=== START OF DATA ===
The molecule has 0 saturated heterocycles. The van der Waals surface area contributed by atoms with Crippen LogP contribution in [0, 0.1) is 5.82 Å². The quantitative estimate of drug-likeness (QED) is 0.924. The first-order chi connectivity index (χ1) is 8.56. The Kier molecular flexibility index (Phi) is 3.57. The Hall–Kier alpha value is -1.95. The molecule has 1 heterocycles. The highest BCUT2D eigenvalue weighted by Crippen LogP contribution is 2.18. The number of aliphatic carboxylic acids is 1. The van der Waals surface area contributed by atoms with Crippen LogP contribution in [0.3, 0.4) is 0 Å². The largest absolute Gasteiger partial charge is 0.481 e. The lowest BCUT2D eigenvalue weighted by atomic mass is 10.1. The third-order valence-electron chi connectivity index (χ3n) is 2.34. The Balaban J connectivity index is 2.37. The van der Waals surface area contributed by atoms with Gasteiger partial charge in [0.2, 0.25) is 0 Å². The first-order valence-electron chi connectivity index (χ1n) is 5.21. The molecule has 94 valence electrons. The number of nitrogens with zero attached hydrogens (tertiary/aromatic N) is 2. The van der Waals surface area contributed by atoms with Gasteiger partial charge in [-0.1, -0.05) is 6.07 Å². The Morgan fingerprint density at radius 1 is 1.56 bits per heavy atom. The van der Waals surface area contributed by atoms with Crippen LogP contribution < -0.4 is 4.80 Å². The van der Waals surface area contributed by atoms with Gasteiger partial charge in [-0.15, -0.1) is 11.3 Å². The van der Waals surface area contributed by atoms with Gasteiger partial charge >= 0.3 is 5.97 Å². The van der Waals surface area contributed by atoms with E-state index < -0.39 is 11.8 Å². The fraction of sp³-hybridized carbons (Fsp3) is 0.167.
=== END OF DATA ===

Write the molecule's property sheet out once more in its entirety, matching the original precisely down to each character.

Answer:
The molecule has 0 saturated heterocycles. The van der Waals surface area contributed by atoms with Crippen LogP contribution in [0, 0.1) is 5.82 Å². The quantitative estimate of drug-likeness (QED) is 0.924. The first-order chi connectivity index (χ1) is 8.56. The Kier molecular flexibility index (Phi) is 3.57. The Hall–Kier alpha value is -1.95. The molecule has 1 heterocycles. The highest BCUT2D eigenvalue weighted by Crippen LogP contribution is 2.18. The number of aliphatic carboxylic acids is 1. The van der Waals surface area contributed by atoms with Crippen LogP contribution in [0.3, 0.4) is 0 Å². The largest absolute Gasteiger partial charge is 0.481 e. The lowest BCUT2D eigenvalue weighted by atomic mass is 10.1. The third-order valence-electron chi connectivity index (χ3n) is 2.34. The Balaban J connectivity index is 2.37. The van der Waals surface area contributed by atoms with Gasteiger partial charge in [0.2, 0.25) is 0 Å². The first-order valence-electron chi connectivity index (χ1n) is 5.21. The molecule has 94 valence electrons. The number of nitrogens with zero attached hydrogens (tertiary/aromatic N) is 2. The van der Waals surface area contributed by atoms with Gasteiger partial charge in [-0.1, -0.05) is 6.07 Å². The Morgan fingerprint density at radius 1 is 1.56 bits per heavy atom. The van der Waals surface area contributed by atoms with Crippen LogP contribution < -0.4 is 4.80 Å². The van der Waals surface area contributed by atoms with Gasteiger partial charge in [-0.15, -0.1) is 11.3 Å². The van der Waals surface area contributed by atoms with Gasteiger partial charge >= 0.3 is 5.97 Å². The van der Waals surface area contributed by atoms with E-state index < -0.39 is 11.8 Å². The fraction of sp³-hybridized carbons (Fsp3) is 0.167.